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    1. I think it’s really hard to know what the right answer is with marijuana, and that’s why it was clever of the government to put to a referendum. With alcohol, the negative aspects are much more widely known, perhaps because it’s legal and easier to study? With marijuana, there’s much less known about it amongst the general public. I think that it was once a lot more harmless than it is now. The THC levels in it are way higher now than the stuff I smoked in my youth, and who knows what other modifications have been done to it, or are in the pipeline (pardon the pun 🙂 ) to be done to it. Having said that, I don’t know if the harms are greater than booze, either. If the referendum had been a month previous to what it was, I would have voted ‘yes’ as well. Maybe one day, if more information and knowledge about it comes to light, I’ll be more certain of whether I voted the ‘right’ way or ‘wrong’ way.

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  2. Legalized recreational and medicinal use in California has been a mixed bag. On the one hand, the local police aren’t burdened with having to chase down the occasional joint smoker or the person with a one-ounce baggie in the kitchen drawer. (I think the amount you can have at home is still restricted, as is growing cannabis plants at home. There have been too many people who’ve turned their houses into cannabis farms, with the resulting odors—cannabis stinks, at least some varieties do—excessive use of water and energy, and unfriendly sorts hanging around.) On the other hand, there has been an uptick of health problems stemming from excessive smoking of cannabis—it’s still smoke, and hard on the pulmonary system—which include auto collisions caused by people too inebriated to drive. My own doctor feels the research doesn’t support cannabis as an effective treatment for pain or emotional ailments like anxiety: he’s seen cannabis users become paranoid and delusional after excessive use. It’s also ridiculously expensive for something that’s not that hard to grow, which makes me wonder if the shops are gouging people based on demand. I voted ‘yes’ to legalize recreational cannabis years ago, and I guess I would still vote ‘yes’ only because I know so many who smoke it now. But for all the discussion about its benefits, I think it’s been oversold to the public.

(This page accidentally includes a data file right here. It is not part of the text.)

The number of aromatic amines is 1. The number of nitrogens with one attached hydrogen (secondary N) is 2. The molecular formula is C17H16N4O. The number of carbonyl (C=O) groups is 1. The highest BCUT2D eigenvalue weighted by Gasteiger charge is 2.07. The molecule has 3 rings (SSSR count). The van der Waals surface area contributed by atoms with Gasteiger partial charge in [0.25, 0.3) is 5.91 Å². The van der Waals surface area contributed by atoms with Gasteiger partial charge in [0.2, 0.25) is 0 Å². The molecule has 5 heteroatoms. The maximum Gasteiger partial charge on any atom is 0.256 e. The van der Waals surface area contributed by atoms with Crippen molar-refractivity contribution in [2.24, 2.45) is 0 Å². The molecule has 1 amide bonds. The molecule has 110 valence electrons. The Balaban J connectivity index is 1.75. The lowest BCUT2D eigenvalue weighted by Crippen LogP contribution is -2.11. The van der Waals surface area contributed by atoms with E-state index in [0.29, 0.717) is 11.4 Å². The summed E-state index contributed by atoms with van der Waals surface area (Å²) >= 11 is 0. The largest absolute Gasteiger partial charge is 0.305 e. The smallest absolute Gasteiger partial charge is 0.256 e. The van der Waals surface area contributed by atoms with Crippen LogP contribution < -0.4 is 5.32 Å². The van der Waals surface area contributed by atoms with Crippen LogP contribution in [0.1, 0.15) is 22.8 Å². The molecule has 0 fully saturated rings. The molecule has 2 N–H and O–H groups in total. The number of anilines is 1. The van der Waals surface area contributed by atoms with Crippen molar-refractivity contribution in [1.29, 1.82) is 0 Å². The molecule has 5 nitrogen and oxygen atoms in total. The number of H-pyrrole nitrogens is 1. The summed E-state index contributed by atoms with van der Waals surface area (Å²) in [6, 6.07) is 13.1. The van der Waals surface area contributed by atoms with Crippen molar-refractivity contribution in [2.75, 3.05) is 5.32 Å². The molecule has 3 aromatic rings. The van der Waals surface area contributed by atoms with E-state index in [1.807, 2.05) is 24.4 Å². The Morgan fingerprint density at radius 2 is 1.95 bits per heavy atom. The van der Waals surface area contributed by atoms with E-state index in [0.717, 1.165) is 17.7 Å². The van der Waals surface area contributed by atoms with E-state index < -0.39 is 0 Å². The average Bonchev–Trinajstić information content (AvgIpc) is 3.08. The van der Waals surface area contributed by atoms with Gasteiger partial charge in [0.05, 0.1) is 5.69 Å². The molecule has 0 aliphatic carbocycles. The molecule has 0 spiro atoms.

I want a peaceful, painless death as well, and certainly don’t want to burden my kids with my care should I become demented, I just hope they don’t kill me because they’re tired of grumpy, blathering Grandma!

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    1. They’re interesting comments on your experience with legalised cannabis use. We haven’t heard much about some of those issues you raise, because I guess you have to have first-hand experience of them to know. I would definitely agree on the observation of heavy cannabis users becoming paranoid, and their bad moods when they can’t get it. That would be where being able to legally get it may help, but the other side of the coin is that there’s clearly an addiction problem when moods noticeably alter without it. Maybe it’s not effective on all pain, but I have heard of others who swear by it. I’m happy for those who find it effective for pain to have it.